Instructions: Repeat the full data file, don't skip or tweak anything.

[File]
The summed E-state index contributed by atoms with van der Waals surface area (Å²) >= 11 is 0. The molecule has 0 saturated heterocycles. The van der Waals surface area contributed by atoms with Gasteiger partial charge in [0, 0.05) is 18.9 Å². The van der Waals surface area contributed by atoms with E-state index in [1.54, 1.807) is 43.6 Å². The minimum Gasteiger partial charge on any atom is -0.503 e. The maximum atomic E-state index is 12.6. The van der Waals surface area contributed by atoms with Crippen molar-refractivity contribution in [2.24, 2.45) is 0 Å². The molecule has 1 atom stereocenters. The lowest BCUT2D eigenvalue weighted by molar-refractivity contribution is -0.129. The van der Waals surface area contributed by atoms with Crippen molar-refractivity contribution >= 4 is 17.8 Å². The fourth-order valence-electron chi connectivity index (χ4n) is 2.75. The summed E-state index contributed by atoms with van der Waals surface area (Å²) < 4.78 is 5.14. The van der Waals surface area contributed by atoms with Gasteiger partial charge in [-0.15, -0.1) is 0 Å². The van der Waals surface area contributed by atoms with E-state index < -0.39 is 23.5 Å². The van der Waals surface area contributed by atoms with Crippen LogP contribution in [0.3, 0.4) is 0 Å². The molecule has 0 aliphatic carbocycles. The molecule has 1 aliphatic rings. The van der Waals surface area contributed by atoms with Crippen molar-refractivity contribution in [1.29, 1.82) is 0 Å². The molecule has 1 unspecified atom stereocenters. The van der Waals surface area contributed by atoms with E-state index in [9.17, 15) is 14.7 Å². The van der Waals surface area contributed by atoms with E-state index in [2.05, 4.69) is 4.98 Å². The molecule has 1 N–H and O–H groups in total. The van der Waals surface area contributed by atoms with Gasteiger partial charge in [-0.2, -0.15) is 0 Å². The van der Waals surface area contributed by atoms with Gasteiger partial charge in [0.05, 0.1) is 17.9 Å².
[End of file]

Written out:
The summed E-state index contributed by atoms with van der Waals surface area (Å²) >= 11 is 0. The molecule has 0 saturated heterocycles. The van der Waals surface area contributed by atoms with Gasteiger partial charge in [0, 0.05) is 18.9 Å². The van der Waals surface area contributed by atoms with E-state index in [1.54, 1.807) is 43.6 Å². The minimum Gasteiger partial charge on any atom is -0.503 e. The maximum atomic E-state index is 12.6. The van der Waals surface area contributed by atoms with Crippen molar-refractivity contribution in [2.24, 2.45) is 0 Å². The molecule has 1 atom stereocenters. The lowest BCUT2D eigenvalue weighted by molar-refractivity contribution is -0.129. The van der Waals surface area contributed by atoms with Crippen molar-refractivity contribution >= 4 is 17.8 Å². The fourth-order valence-electron chi connectivity index (χ4n) is 2.75. The summed E-state index contributed by atoms with van der Waals surface area (Å²) < 4.78 is 5.14. The van der Waals surface area contributed by atoms with Gasteiger partial charge in [-0.15, -0.1) is 0 Å². The van der Waals surface area contributed by atoms with E-state index < -0.39 is 23.5 Å². The van der Waals surface area contributed by atoms with Crippen LogP contribution in [0.3, 0.4) is 0 Å². The molecule has 0 aliphatic carbocycles. The molecule has 1 aliphatic rings. The van der Waals surface area contributed by atoms with Crippen molar-refractivity contribution in [1.29, 1.82) is 0 Å². The molecule has 1 unspecified atom stereocenters. The van der Waals surface area contributed by atoms with E-state index in [9.17, 15) is 14.7 Å². The van der Waals surface area contributed by atoms with E-state index in [2.05, 4.69) is 4.98 Å². The molecule has 1 N–H and O–H groups in total. The van der Waals surface area contributed by atoms with Gasteiger partial charge in [-0.2, -0.15) is 0 Å². The van der Waals surface area contributed by atoms with Gasteiger partial charge in [0.05, 0.1) is 17.9 Å².